Maynard and Joan Miller never lived in Juneau — he received degrees from Harvard University, Columbia University and Cambridge University, and was a professor at the University of Idaho — but they were fixtures for decades, eventually serving as grand marshals in a Fourth of a July parade in the 1990s. The parades were how University of Alaska Southeast Professor of Geology Cathy Connor first became aware of the JIRP.

“He (Miller) was not only a good trainer of future climate scientists, but he also really taught faculty how to teach well,” Connor said. “He was an incredible storyteller and really got that you bring students into the environment and show them what’s going on. They experience it viscerally and hungrily.”

She said working with Miller on the icefield was an “aha! moment” for her.

“You just see it working, you see students transformed,” she said. “That was the legacy he left with me — how to be a really extraordinary teacher, which he was. But he was a character, no doubt about it.”

Along those lines, JIRP staff member Scott McGee, who first met Miller as a program participant in 1988, remembers Miller’s practical joker side.

“He was always in a happy mood at the camps — always smiling and joking with people, and playing pranks on people,” McGee said.

After decades of Red Rose tea consumption, the camps have amassed a large number of the ceramic figurines that come in the boxes. Miller would slip them into someone’s mashed potatoes, or tea. “He always got a big kick out of watching someone find this little figurine,” McGee said. “Especially on days it was raining, windy, a whiteout and you were stuck inside… Mal was really conscious of keeping morale boosted by doing silly stuff like that.”

Clough said Miller had the biggest impact on his life of anyone besides his parents.

He was a student at Marie Drake Middle School in 1968 when he first met Miller and developed an interest in geological sciences.

He spent summers in high school working as a field assistant on the program. Later, he was a board member for the FGER and a graduate student under Miller at the University of Idaho. He’s currently the Southeast Regional Director of the Department of Transportation and Public Facilities.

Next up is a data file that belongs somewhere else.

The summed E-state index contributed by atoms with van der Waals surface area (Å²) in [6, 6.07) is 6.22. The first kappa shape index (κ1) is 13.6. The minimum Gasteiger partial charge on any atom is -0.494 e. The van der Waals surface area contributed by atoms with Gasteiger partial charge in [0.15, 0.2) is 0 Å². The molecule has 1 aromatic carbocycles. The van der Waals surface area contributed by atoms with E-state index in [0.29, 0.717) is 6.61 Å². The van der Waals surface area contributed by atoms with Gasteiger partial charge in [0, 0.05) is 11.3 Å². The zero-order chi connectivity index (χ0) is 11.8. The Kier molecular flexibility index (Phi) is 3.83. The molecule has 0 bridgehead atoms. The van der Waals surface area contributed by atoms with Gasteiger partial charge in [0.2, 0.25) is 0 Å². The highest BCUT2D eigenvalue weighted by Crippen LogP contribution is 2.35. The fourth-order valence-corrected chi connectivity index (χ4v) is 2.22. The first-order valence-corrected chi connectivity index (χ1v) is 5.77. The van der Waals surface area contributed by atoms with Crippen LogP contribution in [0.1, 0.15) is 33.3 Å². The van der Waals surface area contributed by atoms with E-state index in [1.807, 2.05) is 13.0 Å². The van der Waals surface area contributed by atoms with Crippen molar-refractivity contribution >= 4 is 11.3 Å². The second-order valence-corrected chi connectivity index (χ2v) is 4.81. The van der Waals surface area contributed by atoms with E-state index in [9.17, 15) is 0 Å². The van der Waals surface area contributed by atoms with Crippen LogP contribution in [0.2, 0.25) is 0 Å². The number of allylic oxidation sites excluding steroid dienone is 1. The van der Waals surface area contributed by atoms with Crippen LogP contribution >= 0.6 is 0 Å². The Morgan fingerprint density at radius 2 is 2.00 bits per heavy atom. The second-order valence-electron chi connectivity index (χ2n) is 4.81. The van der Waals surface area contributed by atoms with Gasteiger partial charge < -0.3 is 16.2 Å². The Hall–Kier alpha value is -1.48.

“He basically inspired me to take up a career in earth sciences and challenged me … to let your motivation guide you,” Clough said. “Be willing to keep moving ahead. Don’t be afraid to think; don’t be afraid to challenge opinions; don’t be afraid to excel.”

Andrew Nicholson was a junior in high school in Lubbock, Texas, when he applied to the Juneau Icefield Research program. He met Miller on the ferry to Juneau. Miller pulled him aside, pointed at a bare spot on a mountain, and asked “What is nature telling you?”

Nicholson, who has a PhD in Chemistry and is now a Senior Managing Scientist at Integral Consulting, said the program taught him self-reliance.

“If you’d done something twice you were an expert on the icefield. If you’d dug two snow pits, you could be a leader on the third one. It was a real learning experience … It taught me how to solve problems both now and in my career,” he said. “That came from the atmosphere created by Maynard. You solved the problem in front of you, and you may be totally out of your depth, but it was possible … he was just a real profound influence on my life. And I think there’s my story a thousand times. I don’t think that I’m unique.”

“At any given glaciological conference there is always a large number of those (whose) careers were inspired by Dr. Miller and the Juneau Icefield Research Program,” Beedle said.

That’s something JIRP participants and FGER members say is still going strong.

“His whole career was really dedicated to trying to identify, educate and motivate young scientists, and at the same time his own research interest in the Juneau Icefield was almost secondary to that goal of getting young people to embrace earth sciences,” Clough said. “He had that childlike excitement of new things, and doing things, and motivating and exciting people, and that is a very rare commodity.”

• Contact Outdoors reporter Mary Catharine Martin at